Read Aloud Expectations

Read Aloud Time Expectations


There’s  nothing that brings a group of kids together like relaxing on the floor while listening to a great book. The year begins with a group of boys and girls from varied backgrounds and experience, but during the very first read aloud of the year they begin to bond as a class.
Read aloud time is important and in order to make the most of this time you should establish a set of expectations.

-All students are included.  They do not get to opt out to do something else.

-Students are not kept out to complete classwork or as a negative consequence for behavior.  My read aloud time was just as important to my academic goals as was my math and reading lessons.  I would never tell Mary she couldn’t participate in a math lesson because of her misbehavior, so the same held true for our read aloud time.

-Students are expected to focus on the story and participate in read aloud discussions and activities.

-Depending on you class space, students must be in the listening area.  I always set up a corner of my room with a comfy, teacher chair and side table.  Students sat on the carpeted floor in the open space.  I liked for them to be close to me because it made the reading, listening and discussion more personal.

-Most years I allowed students to choose their own spot.  We had many discussions about making wise choices and sometimes sitting next to your best friend is not always a wise choice.  And, there were some years when certain students lost the privilege of choosing their own spot.  Some students need more personal space so they usually ended up at the back of the group.  The back was also very popular with the boys or girls who had other things on their agenda than listening to a story.  I found ways to mix up the seating arrangements, but still left them with some choice.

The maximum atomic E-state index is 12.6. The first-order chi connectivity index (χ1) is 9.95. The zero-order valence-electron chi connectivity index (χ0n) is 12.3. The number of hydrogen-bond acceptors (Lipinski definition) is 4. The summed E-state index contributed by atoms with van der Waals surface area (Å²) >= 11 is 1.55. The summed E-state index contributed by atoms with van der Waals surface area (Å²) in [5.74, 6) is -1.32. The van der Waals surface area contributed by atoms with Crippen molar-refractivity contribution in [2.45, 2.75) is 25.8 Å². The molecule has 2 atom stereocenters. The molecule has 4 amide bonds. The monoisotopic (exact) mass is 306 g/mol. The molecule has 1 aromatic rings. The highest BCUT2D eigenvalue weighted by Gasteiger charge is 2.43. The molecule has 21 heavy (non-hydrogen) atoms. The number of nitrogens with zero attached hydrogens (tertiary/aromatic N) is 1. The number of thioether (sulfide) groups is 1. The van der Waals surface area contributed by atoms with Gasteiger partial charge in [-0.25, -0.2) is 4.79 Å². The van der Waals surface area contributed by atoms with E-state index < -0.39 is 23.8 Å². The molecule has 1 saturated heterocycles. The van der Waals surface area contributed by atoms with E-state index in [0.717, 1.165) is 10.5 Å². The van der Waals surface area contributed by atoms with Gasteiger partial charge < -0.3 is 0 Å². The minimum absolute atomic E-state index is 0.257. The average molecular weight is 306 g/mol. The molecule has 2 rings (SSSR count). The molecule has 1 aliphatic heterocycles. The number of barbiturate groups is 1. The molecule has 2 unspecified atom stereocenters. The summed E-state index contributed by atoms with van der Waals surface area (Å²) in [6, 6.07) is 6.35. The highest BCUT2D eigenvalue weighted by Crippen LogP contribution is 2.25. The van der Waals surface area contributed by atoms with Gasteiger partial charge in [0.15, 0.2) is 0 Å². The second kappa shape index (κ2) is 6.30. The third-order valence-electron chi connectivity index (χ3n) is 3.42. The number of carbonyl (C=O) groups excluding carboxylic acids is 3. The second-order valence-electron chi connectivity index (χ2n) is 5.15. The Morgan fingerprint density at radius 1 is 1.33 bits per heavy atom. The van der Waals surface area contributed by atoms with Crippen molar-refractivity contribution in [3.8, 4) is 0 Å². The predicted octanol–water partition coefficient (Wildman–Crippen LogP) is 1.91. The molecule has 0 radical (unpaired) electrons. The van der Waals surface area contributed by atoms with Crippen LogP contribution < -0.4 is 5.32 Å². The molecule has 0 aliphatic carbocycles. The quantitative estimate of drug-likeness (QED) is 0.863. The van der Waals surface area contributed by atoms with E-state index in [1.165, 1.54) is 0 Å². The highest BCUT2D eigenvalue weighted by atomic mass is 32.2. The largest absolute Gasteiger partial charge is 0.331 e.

-Respect is shown to everyone during discussions.  Students need to feel that they can express their thoughts, opinions and ideas without being teased or laughed at.

Here's a sign you can use in your read aloud area to remind students of the expectations:

READ

 Happy Reading!



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